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ETpro's avatar

Did Network TV Programming Strategy help cable clean their clocks?

Asked by ETpro (34480points) September 18th, 2010

For years while the big three networks were the only game in town, they always tried to match each other line for line with programming. If ABC had a sports event on at a given hour, then CBS and NBC had to have some sporting event of their own. If one had a drama, all three had to have dramas.

When cable came along, I thought they would start differentiating their programming, figuring that if one has sports, the other two should go for the market that doesn’t want to watch sports. But no. Even today, with video tape movies, DVDs, Cable, Satellite and Internet programming, they are still in lockstep with each other and still losing market share. Why?

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5 Answers

Seek's avatar

They do something really, really stupid – they split the crowd.

This is something I’m trying to help a few bar owners I know figure out.

When there’s a local metal show at Bar 1, with several good bands playing, it’s actually a bad idea for Bar 2 to put on the same genre show on the same night. Why? because half the people you’re trying to attract are going to Bar 1! You’ve just cut your night’s profit in half, whereas if you put on the same show the next night, you’re bound to get more of the regular crowd to come to your bar! One would think this was self-evident, but no, Bar 1 and Bar 2 are so worried about not letting each other make a decent profit, they’re cutting their own profit in the process!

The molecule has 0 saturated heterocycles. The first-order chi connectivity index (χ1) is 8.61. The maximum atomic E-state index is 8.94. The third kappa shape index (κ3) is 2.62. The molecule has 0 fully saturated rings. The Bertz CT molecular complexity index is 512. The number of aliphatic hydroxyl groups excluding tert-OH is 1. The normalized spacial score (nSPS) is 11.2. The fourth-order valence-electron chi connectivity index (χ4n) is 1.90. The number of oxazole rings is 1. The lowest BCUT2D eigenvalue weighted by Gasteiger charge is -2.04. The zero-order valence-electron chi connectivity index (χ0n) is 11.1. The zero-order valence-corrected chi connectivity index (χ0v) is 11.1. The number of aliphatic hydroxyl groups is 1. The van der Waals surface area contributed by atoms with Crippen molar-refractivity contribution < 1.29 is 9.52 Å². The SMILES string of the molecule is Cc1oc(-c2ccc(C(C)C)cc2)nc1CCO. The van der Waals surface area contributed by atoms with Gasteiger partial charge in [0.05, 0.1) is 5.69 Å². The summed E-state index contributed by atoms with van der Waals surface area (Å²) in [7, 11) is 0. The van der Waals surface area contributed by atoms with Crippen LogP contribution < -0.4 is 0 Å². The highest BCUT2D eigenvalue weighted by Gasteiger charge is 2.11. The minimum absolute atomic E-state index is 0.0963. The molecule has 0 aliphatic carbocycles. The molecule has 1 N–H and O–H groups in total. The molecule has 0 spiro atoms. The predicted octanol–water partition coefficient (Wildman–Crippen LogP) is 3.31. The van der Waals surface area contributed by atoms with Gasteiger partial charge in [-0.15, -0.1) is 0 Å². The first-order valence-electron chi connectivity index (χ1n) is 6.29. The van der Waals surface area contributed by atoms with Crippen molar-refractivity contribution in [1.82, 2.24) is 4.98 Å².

ETpro's avatar

@Seek_Kolinahr Exactly. I am mystified why the geniuses in charge of all three networks never realized that.

Seek's avatar

No doubt. If I were in charge I would be all “Oh, Law and Order is on on Thursday. Well, I want the Law and Order people watching CSI, so we’ll put that on on Wednesday night! Suck it, NBC!”

YARNLADY's avatar

No, advertising controls all the commercial channels. They don’t care about “quality” or any other parameter.

ETpro's avatar

@YARNLADY True, but advertising follows eyeballs.

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